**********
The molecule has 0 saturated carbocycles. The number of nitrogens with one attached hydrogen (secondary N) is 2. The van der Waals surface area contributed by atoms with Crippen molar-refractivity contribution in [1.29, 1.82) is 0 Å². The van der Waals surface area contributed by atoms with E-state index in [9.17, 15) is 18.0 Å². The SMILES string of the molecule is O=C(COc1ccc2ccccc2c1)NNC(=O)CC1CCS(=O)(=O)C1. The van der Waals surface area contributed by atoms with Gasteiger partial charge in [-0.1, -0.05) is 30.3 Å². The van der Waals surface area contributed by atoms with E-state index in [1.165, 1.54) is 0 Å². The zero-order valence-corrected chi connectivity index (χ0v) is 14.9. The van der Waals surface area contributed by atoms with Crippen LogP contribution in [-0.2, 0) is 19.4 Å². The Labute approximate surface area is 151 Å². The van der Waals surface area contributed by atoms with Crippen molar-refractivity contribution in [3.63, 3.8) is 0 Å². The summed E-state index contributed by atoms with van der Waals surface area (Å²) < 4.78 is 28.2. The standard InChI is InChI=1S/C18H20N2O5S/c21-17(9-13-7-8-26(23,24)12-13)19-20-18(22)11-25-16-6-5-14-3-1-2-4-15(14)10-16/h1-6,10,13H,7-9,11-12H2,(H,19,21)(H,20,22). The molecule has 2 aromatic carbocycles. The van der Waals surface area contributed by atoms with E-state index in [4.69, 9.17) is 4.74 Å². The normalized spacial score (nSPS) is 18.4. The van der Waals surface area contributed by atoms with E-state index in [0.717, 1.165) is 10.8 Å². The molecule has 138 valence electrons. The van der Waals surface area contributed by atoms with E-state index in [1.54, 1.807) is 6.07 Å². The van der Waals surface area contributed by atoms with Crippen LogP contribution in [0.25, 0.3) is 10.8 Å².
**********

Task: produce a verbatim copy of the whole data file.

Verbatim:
The molecule has 0 saturated carbocycles. The number of nitrogens with one attached hydrogen (secondary N) is 2. The van der Waals surface area contributed by atoms with Crippen molar-refractivity contribution in [1.29, 1.82) is 0 Å². The van der Waals surface area contributed by atoms with E-state index in [9.17, 15) is 18.0 Å². The SMILES string of the molecule is O=C(COc1ccc2ccccc2c1)NNC(=O)CC1CCS(=O)(=O)C1. The van der Waals surface area contributed by atoms with Gasteiger partial charge in [-0.1, -0.05) is 30.3 Å². The van der Waals surface area contributed by atoms with E-state index in [1.165, 1.54) is 0 Å². The zero-order valence-corrected chi connectivity index (χ0v) is 14.9. The van der Waals surface area contributed by atoms with Crippen LogP contribution in [-0.2, 0) is 19.4 Å². The Labute approximate surface area is 151 Å². The van der Waals surface area contributed by atoms with Crippen molar-refractivity contribution in [3.63, 3.8) is 0 Å². The summed E-state index contributed by atoms with van der Waals surface area (Å²) < 4.78 is 28.2. The standard InChI is InChI=1S/C18H20N2O5S/c21-17(9-13-7-8-26(23,24)12-13)19-20-18(22)11-25-16-6-5-14-3-1-2-4-15(14)10-16/h1-6,10,13H,7-9,11-12H2,(H,19,21)(H,20,22). The molecule has 2 aromatic carbocycles. The van der Waals surface area contributed by atoms with E-state index in [4.69, 9.17) is 4.74 Å². The normalized spacial score (nSPS) is 18.4. The van der Waals surface area contributed by atoms with E-state index in [0.717, 1.165) is 10.8 Å². The molecule has 138 valence electrons. The van der Waals surface area contributed by atoms with E-state index in [1.54, 1.807) is 6.07 Å². The van der Waals surface area contributed by atoms with Crippen LogP contribution in [0.25, 0.3) is 10.8 Å².